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World's End A Story in Three Books   By: (1848-1887)

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World's End A Story in Three Books By Richard Jefferies Published by Tinsley Brothers, London. This edition dated 1877.



It is not generally known that the mighty city of Stirmingham owes its existence to a water rat. Stirmingham has a population of half a million, and is the workshop of the earth. It is a proud city, and its press men have traced its origin back into the dim vista of the past, far before Alfred the Great's time, somewhere in the days of those monarchs who came from Troy, and whose deeds Holinshed so minutely chronicles.

But this is all trash and nonsense, and is a cunning device of the able editors aforesaid, who confound for their own purposes the city proper with the tiny hamlet of Wolf's Glow. This little village or cluster of houses, which now forms a part, and the dirtiest part, of the city, can indeed be traced through Hundred Rolls, Domesday Book, and Saxon Charters, almost down to the time of the Romans. But Stirmingham, the prosperous and proud Stirmingham, which thinks that the world could not exist without its watches and guns, its plated goods, its monster factories and mills, which sends cargoes to Timbuctoo, and supplies Java and Malabar with idols this vast place, whose nickname is a by word for cheating, for fair outward show and no real solidity, owes its existence to a water rat. This is a fact. And it happened in this way.

Once upon a time there was a wide expanse of utterly useless land, flat as this sheet of paper, without a trace of subsoil or any kind of earth in which so much as a blade of grass could grow. It was utterly dry and sterile not a tree nor a shrub to shelter a cow or a horse, and all men avoided it as a waste and desolate place. It was the very abomination of desolation, and no one would have been surprised to have seen satyrs and other strange creatures diverting themselves thereon. Around one edge of this plain there flowed a brook, so small that one could hardly call it by that name. A dainty lady from Belgravia could have easily stepped across it without soiling the sole of her boot.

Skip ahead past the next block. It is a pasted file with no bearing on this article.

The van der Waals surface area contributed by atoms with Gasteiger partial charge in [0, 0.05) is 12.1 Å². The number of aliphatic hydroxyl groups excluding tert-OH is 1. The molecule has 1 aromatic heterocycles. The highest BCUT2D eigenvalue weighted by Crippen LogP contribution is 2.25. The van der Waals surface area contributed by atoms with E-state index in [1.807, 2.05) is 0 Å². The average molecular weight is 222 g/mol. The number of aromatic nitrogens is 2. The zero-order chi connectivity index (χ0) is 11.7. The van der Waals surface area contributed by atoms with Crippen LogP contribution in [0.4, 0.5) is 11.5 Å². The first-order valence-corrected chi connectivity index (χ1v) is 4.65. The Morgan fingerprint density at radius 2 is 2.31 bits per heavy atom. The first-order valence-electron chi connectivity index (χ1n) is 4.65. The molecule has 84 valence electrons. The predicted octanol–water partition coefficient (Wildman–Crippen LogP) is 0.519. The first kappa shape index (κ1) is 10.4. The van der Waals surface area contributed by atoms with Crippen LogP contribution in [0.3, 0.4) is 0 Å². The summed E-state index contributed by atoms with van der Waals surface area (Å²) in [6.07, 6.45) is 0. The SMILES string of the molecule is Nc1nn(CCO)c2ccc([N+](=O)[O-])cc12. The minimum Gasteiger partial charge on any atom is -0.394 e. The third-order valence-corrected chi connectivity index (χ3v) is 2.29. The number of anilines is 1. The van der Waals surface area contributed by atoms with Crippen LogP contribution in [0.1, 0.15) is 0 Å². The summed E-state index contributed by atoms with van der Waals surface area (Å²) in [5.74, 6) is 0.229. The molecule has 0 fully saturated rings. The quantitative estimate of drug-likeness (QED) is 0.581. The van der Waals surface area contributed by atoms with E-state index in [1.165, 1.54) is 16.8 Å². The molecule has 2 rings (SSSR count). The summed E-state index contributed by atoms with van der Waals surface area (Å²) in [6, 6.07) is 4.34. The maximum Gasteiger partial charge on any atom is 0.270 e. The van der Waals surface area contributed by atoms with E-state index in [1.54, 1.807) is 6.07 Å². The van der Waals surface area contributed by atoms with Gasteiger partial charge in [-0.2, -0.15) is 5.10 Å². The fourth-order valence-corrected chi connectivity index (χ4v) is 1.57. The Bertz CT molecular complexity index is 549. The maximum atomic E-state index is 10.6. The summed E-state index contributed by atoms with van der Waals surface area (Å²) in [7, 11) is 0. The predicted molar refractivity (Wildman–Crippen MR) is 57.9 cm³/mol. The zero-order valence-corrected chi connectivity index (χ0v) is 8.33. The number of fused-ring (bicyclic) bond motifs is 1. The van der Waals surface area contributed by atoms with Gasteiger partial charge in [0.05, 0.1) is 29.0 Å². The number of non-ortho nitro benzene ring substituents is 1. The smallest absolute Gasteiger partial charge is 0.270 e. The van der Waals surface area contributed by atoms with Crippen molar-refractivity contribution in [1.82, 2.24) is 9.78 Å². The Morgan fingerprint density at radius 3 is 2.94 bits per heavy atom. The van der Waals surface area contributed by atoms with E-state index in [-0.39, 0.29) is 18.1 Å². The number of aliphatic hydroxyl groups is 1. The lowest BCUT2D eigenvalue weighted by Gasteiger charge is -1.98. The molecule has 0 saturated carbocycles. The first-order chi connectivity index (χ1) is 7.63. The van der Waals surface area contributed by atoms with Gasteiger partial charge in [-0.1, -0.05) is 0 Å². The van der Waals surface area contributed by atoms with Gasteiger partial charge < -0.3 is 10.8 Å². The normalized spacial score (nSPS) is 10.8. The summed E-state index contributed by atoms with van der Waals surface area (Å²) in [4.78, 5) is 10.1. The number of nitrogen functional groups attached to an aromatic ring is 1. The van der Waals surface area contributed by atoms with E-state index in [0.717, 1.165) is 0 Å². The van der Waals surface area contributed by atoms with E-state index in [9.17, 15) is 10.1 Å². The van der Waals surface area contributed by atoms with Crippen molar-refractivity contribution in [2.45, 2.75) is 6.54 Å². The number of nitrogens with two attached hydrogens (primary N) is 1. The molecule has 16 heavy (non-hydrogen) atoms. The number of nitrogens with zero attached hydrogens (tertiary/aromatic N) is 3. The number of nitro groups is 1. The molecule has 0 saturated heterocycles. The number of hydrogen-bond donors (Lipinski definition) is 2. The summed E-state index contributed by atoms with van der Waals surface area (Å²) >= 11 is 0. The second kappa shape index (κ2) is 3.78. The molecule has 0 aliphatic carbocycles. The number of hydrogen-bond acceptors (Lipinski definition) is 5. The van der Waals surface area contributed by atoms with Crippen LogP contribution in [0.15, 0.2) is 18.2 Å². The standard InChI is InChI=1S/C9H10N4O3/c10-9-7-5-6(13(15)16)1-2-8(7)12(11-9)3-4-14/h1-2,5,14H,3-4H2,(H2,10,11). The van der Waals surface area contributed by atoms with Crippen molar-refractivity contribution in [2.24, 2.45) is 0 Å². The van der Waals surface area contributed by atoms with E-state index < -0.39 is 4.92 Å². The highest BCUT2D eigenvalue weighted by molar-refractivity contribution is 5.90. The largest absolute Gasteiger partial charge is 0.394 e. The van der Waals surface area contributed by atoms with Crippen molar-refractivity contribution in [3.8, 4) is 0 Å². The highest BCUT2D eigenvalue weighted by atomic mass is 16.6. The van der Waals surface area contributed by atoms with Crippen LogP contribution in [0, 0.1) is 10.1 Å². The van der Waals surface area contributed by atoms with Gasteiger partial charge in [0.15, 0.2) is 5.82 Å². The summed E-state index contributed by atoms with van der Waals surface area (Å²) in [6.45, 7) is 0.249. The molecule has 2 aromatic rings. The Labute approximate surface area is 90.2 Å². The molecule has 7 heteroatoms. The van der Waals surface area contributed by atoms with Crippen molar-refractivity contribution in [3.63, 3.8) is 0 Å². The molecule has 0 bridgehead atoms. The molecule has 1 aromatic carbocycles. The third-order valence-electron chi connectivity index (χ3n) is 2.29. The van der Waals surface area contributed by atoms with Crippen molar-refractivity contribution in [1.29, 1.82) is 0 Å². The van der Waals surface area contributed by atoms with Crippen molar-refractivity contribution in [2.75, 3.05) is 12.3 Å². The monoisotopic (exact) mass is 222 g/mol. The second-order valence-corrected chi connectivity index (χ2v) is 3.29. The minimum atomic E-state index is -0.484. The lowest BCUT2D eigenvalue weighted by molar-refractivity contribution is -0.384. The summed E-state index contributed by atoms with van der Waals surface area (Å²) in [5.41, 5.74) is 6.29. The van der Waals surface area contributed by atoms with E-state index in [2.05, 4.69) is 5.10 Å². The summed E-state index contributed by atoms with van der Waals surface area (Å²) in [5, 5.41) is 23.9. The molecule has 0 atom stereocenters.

At one spot beside this brook there grew a willow tree. This tree was a picture in itself, and would have made the fortune of any artist who would have condescended to make a loving study of it. The trunk had been of very large size, but now resembled a canoe standing upon end, for nearly one half had decayed, and the crumbling wood had disappeared, leaving a hollow stem. The stem was itself dead and decaying, except one thin streak of green, up which the golden sap of life still ran, and invigorated the ancient head of the tree to send forth yellow buds and pointed leaves. Up one side of the hollow trunk an ivy creeper had climbed to the top, and was fast hanging festoons from bough to bough.

In the vast mass of decaying wood at the top or head of the tree a briar had taken root its seed no doubt dropped by some thrush and its prickly shoots hung over and drooped to the ground in luxuriance of growth. The hardy fern had also found a lodging here, and its dull green leaves, which they say grow most by moonlight, formed a species of crown to the dying tree.

This willow was the paradise of such birds as live upon insects, for they abounded in the decaying wood; and at the top a wild pigeon had built its nest. As years went by, the willow bent more and more over the brook. The water washing the soil out from between its roots formed a hollow space, where a slight eddy scooped out a deeper hole, in which the vermillion throated stickleback or minnow disported and watched the mouth of its nest. This eddy also weakened the tree by underlining it at its foundation. The ivy grew thicker till it formed a perfect bush upon the top, and this in the winter afforded a hold for the wind to shake the tree by. The wind would have passed harmlessly through the slender branches, but the ivy, even in winter, the season of storms, left something against which it could rage with effect... Continue reading book >>

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